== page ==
The children would help farm, because they need to learn the responsibility of caring for something that will benefit them. Teaching them to farm will bring alive Jesus’ teachings on the Parables of the Soils. Maybe a few of them will even become farmers.

I started thinking of friends who might join me because they have certain skills our team would need. My friend Jan was the first to come to mind, because she raises a few chickens in her back yard, she keeps bees to make her own honey (the best I’ve ever tasted), and her back yard is one huge garden. My two brothers are my best advisers, and maybe I’ll invite them to come along. I asked Bill, our Haiti team’s resident construction expert, if he could design us a chicken coup, and he said certainly. When I told team members I wanted to come back to plant a garden, a few of them said they wanted to come back, if for no other reason then to see the kids again. The team will need engineers as well as housewives.


When God puts a vision on the hearts and minds of one of his followers, he gives them the tools they need, from ideas, to consultants, to helpers, you name it. All of the components won’t come at one time, but they’ll come at just the right time. His time. I love how God works. He uses us for his purposes, if we are willing to humble ourselves and serve him with his plan, not ours. This isn’t about us. It’s about empowering the Haitians to feed themselves. This project may go beyond this little orphanage that sits on 2 acres of this island nation. Every farmer in Haiti could benefit from the irrigation principles we can teach them.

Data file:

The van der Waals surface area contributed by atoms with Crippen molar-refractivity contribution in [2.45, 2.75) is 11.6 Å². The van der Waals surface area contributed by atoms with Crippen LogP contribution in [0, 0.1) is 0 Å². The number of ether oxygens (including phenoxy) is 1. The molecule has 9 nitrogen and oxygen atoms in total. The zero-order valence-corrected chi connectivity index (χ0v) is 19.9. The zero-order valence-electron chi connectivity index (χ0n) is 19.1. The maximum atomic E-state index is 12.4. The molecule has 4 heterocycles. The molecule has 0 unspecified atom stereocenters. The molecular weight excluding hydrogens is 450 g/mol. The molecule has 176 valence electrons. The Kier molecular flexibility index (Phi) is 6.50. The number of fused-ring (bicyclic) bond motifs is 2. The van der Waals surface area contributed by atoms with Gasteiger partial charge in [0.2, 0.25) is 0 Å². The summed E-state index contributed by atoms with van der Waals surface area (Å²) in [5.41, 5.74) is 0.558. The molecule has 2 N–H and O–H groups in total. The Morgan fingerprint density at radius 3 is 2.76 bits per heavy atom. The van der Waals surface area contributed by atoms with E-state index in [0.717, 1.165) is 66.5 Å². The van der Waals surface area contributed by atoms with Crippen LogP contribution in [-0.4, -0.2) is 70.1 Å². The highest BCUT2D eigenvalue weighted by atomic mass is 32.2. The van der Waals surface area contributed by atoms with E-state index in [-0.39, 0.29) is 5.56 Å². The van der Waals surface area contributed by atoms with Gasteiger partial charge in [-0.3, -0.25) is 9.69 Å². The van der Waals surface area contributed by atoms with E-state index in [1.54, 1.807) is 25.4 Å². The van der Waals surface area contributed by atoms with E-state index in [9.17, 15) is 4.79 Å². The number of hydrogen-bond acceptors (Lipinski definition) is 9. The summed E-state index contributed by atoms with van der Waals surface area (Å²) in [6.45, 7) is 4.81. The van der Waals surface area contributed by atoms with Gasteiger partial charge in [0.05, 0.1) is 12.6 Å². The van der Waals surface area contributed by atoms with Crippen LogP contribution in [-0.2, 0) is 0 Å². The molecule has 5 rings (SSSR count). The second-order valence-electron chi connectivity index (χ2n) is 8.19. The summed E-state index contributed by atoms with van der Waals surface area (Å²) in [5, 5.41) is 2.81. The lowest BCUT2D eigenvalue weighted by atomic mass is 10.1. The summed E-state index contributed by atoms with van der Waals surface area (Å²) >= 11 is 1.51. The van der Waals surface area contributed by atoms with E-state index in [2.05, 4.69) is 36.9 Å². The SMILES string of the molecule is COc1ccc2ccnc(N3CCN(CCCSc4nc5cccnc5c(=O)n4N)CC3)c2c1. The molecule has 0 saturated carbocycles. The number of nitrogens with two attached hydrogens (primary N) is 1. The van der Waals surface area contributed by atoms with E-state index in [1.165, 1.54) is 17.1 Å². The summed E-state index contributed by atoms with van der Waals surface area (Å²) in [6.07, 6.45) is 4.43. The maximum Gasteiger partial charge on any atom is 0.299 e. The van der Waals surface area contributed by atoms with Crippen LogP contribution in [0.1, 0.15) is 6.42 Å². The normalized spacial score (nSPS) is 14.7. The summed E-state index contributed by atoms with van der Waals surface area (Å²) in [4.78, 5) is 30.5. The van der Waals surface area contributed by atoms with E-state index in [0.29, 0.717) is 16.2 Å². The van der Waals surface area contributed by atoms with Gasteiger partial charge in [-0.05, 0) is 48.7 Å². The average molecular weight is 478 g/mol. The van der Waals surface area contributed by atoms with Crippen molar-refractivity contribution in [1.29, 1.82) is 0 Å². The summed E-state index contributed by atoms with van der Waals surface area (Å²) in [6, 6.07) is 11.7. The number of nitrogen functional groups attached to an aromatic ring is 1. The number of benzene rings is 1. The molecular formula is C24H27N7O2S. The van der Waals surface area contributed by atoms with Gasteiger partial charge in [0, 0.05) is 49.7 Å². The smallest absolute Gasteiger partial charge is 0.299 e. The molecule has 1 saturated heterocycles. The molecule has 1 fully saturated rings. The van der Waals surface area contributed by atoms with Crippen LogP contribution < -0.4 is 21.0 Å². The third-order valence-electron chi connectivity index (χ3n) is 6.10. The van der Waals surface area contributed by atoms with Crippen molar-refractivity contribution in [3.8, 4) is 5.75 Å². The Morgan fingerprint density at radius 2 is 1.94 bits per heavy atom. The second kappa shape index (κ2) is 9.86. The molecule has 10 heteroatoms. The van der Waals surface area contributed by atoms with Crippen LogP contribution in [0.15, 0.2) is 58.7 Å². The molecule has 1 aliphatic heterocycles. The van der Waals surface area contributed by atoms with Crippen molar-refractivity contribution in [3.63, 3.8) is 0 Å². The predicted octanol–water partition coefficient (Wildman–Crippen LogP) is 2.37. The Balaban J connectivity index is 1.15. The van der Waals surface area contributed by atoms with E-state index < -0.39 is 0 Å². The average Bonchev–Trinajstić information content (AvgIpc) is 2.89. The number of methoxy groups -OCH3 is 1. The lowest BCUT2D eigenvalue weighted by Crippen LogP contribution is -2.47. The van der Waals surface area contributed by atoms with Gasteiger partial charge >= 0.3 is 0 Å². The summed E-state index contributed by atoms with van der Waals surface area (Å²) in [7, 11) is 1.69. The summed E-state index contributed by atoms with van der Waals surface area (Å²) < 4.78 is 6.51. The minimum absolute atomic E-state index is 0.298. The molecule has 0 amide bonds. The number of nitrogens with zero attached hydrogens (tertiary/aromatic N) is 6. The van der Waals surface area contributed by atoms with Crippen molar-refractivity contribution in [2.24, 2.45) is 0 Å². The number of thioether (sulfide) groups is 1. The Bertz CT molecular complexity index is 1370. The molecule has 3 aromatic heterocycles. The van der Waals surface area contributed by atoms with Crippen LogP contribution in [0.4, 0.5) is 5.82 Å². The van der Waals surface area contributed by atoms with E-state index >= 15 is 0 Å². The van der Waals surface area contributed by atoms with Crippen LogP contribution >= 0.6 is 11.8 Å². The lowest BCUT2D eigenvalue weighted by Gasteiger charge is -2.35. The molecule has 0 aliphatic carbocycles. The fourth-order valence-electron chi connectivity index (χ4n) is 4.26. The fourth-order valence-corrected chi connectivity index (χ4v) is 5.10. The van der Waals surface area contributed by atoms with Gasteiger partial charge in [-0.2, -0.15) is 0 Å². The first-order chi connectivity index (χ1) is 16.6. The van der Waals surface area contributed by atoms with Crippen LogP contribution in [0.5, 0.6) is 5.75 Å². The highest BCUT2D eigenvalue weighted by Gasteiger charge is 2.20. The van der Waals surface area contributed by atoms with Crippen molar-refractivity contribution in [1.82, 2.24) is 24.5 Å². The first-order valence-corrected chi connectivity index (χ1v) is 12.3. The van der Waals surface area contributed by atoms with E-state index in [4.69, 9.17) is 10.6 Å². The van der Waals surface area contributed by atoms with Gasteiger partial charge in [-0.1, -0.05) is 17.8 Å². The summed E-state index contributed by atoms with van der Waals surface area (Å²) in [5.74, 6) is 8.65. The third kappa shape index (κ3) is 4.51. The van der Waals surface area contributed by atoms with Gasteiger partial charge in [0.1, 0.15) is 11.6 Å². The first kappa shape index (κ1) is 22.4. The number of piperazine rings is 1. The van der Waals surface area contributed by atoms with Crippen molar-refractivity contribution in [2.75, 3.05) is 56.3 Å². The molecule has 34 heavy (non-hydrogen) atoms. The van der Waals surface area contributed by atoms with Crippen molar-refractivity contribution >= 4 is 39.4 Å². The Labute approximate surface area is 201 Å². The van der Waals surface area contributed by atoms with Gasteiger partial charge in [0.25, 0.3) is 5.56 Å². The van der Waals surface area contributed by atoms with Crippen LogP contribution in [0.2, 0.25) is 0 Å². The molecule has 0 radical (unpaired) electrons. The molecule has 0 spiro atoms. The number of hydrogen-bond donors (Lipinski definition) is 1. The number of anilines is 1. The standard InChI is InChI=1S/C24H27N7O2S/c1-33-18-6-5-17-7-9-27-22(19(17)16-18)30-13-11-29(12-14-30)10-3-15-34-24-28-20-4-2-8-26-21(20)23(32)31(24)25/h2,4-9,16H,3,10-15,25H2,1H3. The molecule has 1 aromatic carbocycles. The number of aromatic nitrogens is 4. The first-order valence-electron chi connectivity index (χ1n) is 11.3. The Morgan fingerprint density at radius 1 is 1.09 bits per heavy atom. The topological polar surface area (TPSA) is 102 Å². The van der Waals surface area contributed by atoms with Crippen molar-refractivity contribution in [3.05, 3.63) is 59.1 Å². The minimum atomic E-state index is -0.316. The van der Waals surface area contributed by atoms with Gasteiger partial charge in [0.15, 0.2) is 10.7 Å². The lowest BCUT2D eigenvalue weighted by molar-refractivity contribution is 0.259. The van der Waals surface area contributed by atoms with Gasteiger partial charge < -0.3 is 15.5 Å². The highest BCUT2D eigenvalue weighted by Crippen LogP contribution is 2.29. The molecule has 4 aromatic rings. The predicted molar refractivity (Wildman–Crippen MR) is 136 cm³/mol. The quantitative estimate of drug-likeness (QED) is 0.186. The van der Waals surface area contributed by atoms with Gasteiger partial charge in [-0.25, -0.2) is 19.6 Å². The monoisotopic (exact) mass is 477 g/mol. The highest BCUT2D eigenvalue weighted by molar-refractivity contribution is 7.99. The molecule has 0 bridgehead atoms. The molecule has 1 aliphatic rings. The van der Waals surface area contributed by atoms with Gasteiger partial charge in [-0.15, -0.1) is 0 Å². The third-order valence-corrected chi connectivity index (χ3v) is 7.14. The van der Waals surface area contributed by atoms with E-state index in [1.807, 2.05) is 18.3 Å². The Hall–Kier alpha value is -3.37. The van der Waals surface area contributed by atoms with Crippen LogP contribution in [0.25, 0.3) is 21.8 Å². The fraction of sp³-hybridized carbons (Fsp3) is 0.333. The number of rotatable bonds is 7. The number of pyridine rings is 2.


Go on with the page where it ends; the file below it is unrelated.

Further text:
Here’s the funny part. In January, I began a ministry called Feast With the King, whose premise is to use good food to witness to a lost world. One of our tenets is to help churches plant urban gardens and give the proceeds to the homeless. In Livermore, I’m working with a church to plant a garden in its back yard. But as I planned to go to Haiti, at no time did I ever think about planting a garden. I knew I wanted to go, prayed about it and asked God to provide the finances, which he did.

God first had to get me down there before he could put his ultimate plan on my heart. I had to grow a heart for those orphans before I could serve them. God wants his servants to have caring hearts for those they help. He wants our motives to be pure.